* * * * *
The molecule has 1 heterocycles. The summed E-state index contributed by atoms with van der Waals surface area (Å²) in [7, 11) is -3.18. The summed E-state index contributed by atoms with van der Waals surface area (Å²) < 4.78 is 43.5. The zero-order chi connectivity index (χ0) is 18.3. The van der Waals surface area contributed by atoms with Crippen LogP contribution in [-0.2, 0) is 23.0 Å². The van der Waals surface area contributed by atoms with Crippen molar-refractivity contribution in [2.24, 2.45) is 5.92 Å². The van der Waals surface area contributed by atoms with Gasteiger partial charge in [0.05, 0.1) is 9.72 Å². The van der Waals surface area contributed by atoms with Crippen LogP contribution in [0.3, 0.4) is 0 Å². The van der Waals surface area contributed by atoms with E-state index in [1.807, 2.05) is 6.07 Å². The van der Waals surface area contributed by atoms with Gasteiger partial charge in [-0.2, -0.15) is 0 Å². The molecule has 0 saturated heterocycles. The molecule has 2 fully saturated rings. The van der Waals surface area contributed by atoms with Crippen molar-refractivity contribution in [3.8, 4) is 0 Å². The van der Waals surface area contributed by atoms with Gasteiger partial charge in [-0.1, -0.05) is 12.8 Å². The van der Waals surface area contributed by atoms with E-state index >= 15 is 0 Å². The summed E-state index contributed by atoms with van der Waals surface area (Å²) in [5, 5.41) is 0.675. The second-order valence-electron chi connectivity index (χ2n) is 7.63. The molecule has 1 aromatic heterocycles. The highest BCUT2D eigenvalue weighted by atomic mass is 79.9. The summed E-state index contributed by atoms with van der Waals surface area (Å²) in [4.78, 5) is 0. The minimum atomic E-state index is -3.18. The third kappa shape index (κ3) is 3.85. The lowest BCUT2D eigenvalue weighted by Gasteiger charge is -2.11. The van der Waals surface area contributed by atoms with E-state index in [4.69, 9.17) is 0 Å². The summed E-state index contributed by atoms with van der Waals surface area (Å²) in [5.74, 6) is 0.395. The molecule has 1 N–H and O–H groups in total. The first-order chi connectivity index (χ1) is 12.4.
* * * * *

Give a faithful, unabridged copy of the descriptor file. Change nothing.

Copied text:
The molecule has 1 heterocycles. The summed E-state index contributed by atoms with van der Waals surface area (Å²) in [7, 11) is -3.18. The summed E-state index contributed by atoms with van der Waals surface area (Å²) < 4.78 is 43.5. The zero-order chi connectivity index (χ0) is 18.3. The van der Waals surface area contributed by atoms with Crippen LogP contribution in [-0.2, 0) is 23.0 Å². The van der Waals surface area contributed by atoms with Crippen molar-refractivity contribution in [2.24, 2.45) is 5.92 Å². The van der Waals surface area contributed by atoms with Gasteiger partial charge in [0.05, 0.1) is 9.72 Å². The van der Waals surface area contributed by atoms with Crippen LogP contribution in [0.3, 0.4) is 0 Å². The van der Waals surface area contributed by atoms with E-state index in [1.807, 2.05) is 6.07 Å². The van der Waals surface area contributed by atoms with Gasteiger partial charge in [-0.2, -0.15) is 0 Å². The molecule has 0 saturated heterocycles. The molecule has 2 fully saturated rings. The van der Waals surface area contributed by atoms with Crippen molar-refractivity contribution in [3.8, 4) is 0 Å². The van der Waals surface area contributed by atoms with Gasteiger partial charge in [-0.1, -0.05) is 12.8 Å². The van der Waals surface area contributed by atoms with E-state index >= 15 is 0 Å². The summed E-state index contributed by atoms with van der Waals surface area (Å²) in [5, 5.41) is 0.675. The second-order valence-electron chi connectivity index (χ2n) is 7.63. The molecule has 1 aromatic heterocycles. The highest BCUT2D eigenvalue weighted by atomic mass is 79.9. The summed E-state index contributed by atoms with van der Waals surface area (Å²) in [4.78, 5) is 0. The minimum atomic E-state index is -3.18. The third kappa shape index (κ3) is 3.85. The lowest BCUT2D eigenvalue weighted by Gasteiger charge is -2.11. The van der Waals surface area contributed by atoms with E-state index in [4.69, 9.17) is 0 Å². The summed E-state index contributed by atoms with van der Waals surface area (Å²) in [5.74, 6) is 0.395. The molecule has 1 N–H and O–H groups in total. The first-order chi connectivity index (χ1) is 12.4.